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Role of living donor liver transplantation in the treatment of hepatitis C virus infection

AUTHORS

Georgios Tsoulfas 1 , * , Polyxeni Agorastou 2

AUTHORS INFORMATION

1 Department of Surgery, Aristoteleion University of Thessaloniki, tsoulfasg@msn.com, Greece

2 Department of Gastroenterology, Aristoteleion University of Thessaloniki, Greece

How to Cite: Tsoulfas G, Agorastou P. Role of living donor liver transplantation in the treatment of hepatitis C virus infection, Hepat Mon. Online ahead of Print ; 11(6):427-433.

ARTICLE INFORMATION

Hepatitis Monthly: 11 (6); 427-433
Article Type: Review Article
Received: January 2, 2011
Accepted: April 17, 2011

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Abstract

Hepatitis C virus (HCV) infection is one of the most common indications for liver transplantation worldwide. Because of the existing organ shortage, adult-to-adult living donor liver transplantation (LDLT) has become an important method of expanding the donor pool to meet the ever-increasing need. However, despite advantages such as the quality of the hepatic graft and the timing of the transplant, the exact role of LDLT in the treatment of HCV is still unclear. In this review, we aim to address some of these issues in an effort to highlight both the advantages and disadvantages, as well as to identify the main challenges, of using LDLT for treating patients with HCV infection.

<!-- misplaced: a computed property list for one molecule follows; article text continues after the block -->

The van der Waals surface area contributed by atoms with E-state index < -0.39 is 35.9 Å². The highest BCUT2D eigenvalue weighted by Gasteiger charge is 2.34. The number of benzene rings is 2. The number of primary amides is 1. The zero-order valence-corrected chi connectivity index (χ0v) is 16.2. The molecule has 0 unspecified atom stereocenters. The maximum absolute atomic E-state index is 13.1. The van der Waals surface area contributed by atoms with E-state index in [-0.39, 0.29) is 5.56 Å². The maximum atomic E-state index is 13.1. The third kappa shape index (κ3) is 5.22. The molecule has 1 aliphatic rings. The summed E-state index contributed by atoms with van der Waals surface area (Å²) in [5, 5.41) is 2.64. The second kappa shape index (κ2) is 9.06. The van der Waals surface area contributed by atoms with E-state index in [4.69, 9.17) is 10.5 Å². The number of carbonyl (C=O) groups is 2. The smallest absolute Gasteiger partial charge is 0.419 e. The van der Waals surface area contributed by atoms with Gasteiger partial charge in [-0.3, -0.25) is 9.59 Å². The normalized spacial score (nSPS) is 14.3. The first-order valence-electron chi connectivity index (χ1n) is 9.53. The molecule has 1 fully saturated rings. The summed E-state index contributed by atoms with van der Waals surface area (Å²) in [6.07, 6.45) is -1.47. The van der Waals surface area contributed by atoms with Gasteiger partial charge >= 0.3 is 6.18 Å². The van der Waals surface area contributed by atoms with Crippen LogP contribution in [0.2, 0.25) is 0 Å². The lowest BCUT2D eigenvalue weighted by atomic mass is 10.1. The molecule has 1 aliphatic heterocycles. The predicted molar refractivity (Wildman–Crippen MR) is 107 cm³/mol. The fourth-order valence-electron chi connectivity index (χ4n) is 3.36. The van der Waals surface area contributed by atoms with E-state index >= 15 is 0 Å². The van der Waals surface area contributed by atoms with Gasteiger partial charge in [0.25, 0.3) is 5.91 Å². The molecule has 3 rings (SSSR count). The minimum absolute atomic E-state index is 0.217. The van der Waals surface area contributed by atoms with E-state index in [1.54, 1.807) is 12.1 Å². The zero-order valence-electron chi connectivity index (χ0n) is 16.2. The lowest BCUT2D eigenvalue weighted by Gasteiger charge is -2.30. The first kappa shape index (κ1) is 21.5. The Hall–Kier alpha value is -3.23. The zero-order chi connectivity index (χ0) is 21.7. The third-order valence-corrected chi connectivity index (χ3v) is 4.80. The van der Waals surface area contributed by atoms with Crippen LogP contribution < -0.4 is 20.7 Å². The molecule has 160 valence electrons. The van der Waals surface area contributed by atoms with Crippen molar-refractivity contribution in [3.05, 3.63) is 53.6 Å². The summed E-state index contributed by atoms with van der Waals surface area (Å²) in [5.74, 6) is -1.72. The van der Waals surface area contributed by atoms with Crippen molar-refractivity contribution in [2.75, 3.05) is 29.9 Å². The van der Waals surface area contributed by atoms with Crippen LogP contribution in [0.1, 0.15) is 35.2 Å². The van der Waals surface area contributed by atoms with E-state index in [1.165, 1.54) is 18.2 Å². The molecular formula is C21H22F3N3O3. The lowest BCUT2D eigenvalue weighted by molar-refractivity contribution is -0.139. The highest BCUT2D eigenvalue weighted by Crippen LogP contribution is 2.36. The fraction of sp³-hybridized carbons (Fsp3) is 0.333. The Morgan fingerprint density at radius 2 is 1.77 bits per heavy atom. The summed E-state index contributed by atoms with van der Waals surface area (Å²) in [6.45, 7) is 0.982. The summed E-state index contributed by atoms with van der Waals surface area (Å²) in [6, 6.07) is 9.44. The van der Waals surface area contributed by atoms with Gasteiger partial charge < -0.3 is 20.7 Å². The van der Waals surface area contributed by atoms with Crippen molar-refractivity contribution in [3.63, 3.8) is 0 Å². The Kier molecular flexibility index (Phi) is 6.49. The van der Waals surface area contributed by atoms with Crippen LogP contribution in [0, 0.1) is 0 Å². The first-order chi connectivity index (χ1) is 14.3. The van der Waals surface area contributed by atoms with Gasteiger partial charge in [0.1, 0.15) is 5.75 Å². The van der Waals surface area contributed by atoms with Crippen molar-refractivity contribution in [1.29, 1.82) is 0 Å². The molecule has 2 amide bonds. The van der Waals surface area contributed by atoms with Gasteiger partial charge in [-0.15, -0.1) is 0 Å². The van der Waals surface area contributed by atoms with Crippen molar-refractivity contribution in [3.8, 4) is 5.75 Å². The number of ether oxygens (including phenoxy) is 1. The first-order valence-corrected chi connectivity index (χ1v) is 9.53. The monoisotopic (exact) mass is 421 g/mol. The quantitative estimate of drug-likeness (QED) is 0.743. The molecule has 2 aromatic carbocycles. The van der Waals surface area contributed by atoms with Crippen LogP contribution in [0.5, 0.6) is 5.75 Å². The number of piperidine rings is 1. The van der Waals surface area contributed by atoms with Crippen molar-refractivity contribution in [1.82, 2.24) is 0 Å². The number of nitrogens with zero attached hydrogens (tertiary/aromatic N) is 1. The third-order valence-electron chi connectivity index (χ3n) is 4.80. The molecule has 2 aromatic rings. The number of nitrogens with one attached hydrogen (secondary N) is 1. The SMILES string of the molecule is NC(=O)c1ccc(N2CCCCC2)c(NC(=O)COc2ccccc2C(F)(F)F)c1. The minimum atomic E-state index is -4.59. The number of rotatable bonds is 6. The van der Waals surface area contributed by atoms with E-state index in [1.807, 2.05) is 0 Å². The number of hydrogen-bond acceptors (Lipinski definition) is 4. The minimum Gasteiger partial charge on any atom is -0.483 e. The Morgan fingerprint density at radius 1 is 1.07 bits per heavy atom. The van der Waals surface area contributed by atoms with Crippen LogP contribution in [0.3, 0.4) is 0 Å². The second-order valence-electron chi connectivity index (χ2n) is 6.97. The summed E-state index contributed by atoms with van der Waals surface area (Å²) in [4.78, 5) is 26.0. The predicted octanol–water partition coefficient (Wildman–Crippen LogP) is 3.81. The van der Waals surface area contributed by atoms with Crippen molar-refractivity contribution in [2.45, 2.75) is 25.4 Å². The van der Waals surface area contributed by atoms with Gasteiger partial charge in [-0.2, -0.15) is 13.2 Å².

• Implication for health policy/practice/research/medical education:
    This paper addresses the role of an important resource of society (living donor liver transplantation) in the treatment of a very difficult disease (hepatitis C virus infection).
  • Please cite this paper as:
    Tsoulfas G, Agorastou P. Role of living donor liver transplantation in the treatment of hepatitis C virus infection. Hepat Mon. 2011;11(6):427-33.

2011 Kowsar M.P.Co. All rights reserved.


Keywords

Hepatitis C virus Living donor Liver transplantation Liver cirrhosis Treatment

© 0, Author(s). This is an open-access article distributed under the terms of the Creative Commons Attribution-NonCommercial 4.0 International License (http://creativecommons.org/licenses/by-nc/4.0/) which permits copy and redistribute the material just in noncommercial usages, provided the original work is properly cited.

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